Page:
By 1940, Häljebo was owned by Karl Olausson. At the time, it covered 185 acres and was worth 10,700 Swedish Krona.

The youngest daughter, Alida, married Adolf Karl-Johan Schevenius in Sweden. They had one child, Gunborg Alvina Schevenius. Around 1930 Adolf Schevenius emigrated to New York City and changed his name to the more American-sounding “John Adolph Carlson”. In Sweden he was a quarry man but in America he made good money carving grave monuments.

Fredrik Olofsson never did go to North America. An old man with a long white beard, he died in 1930. Two years later, his wife Adela and daughter Alida moved to America. Adela lived with her daughter Anna in Kenora.

Not going in the middle of the continent like the rest of the family, Alida joined her husband in New York City with her daughter, Gunborg. Gunborg legally changed her name to Margaret “Peggy” Alvina Carlson. Alida’s husband soon left his family during the depression. At first, Alida struggled, but things improved when she got a job as a Swedish tutor and nanny for the children of Nathan Vasa, a pharmacist who owned a chain of drugstores. Peggy married Allan Holway in Oct 1943 in New Orleans, Louisiana.

In 1936, there was a family reunion in Kenora with Victor and his daughters returning from Michigan for a visit. Alida and Peggy came from New York. Maria, Anna, and Karl were also there with their families.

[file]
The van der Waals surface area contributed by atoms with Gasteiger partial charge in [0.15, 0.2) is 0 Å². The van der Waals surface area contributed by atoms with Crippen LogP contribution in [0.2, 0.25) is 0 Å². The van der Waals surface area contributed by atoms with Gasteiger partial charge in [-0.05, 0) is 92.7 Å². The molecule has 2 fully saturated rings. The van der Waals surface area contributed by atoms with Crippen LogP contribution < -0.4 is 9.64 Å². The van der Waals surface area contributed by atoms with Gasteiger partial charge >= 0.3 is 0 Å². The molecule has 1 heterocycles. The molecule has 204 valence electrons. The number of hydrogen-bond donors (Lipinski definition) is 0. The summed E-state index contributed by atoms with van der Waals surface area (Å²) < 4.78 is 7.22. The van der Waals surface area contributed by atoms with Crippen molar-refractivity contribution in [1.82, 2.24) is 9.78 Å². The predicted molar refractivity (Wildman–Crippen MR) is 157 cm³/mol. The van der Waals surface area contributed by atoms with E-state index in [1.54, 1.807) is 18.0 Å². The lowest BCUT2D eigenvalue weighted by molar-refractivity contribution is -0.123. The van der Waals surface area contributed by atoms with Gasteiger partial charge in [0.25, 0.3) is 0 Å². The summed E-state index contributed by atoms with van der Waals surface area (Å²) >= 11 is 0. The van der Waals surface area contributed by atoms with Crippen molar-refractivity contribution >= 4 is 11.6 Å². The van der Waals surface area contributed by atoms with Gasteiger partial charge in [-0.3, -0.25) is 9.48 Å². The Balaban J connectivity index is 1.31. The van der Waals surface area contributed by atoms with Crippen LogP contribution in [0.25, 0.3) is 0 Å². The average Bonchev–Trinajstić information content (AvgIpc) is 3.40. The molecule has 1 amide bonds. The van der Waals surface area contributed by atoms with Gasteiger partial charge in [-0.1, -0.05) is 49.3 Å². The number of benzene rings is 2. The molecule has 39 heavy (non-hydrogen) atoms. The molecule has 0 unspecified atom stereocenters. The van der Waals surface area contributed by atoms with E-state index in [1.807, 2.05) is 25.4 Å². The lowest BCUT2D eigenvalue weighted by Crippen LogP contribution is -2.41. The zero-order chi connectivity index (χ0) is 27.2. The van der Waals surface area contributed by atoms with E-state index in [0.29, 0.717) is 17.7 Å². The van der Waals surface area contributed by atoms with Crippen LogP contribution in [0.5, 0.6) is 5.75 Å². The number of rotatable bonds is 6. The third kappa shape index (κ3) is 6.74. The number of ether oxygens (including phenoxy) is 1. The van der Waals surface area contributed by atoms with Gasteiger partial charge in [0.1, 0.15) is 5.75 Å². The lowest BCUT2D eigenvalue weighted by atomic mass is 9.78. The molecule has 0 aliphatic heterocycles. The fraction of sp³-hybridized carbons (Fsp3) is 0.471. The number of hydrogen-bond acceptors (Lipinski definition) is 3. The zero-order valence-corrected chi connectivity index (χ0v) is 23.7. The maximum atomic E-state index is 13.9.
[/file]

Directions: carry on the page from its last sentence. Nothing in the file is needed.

Eventually Adela broke her hip and was confined to the hospital for an extended stay. She died on December 9, 1941, the day she had been scheduled to be released.

IV. Young Victor Holm

Victor Holm, born in January 1879, was the oldest surviving child of Fredrik and Adela Olofsson. In the spring of 1884, he became seriously ill and was confined to bed and was sore in every joint. The nearest doctor was in Fjällbacka about 50 kilometers away and the family may have lacked money to pay a doctor anyway. But a kindly army medic came by and prescribed wrapping unwashed sheep wool round the joints, and salt water baths and lampante oil. Victor was so sore so they had to wind him into a sheet. He became unconscious for an unknown length of time. It was spring when he woke up and the sun shone into the cabin.

When he was 16 years old, he started to work for local farmers. In his words: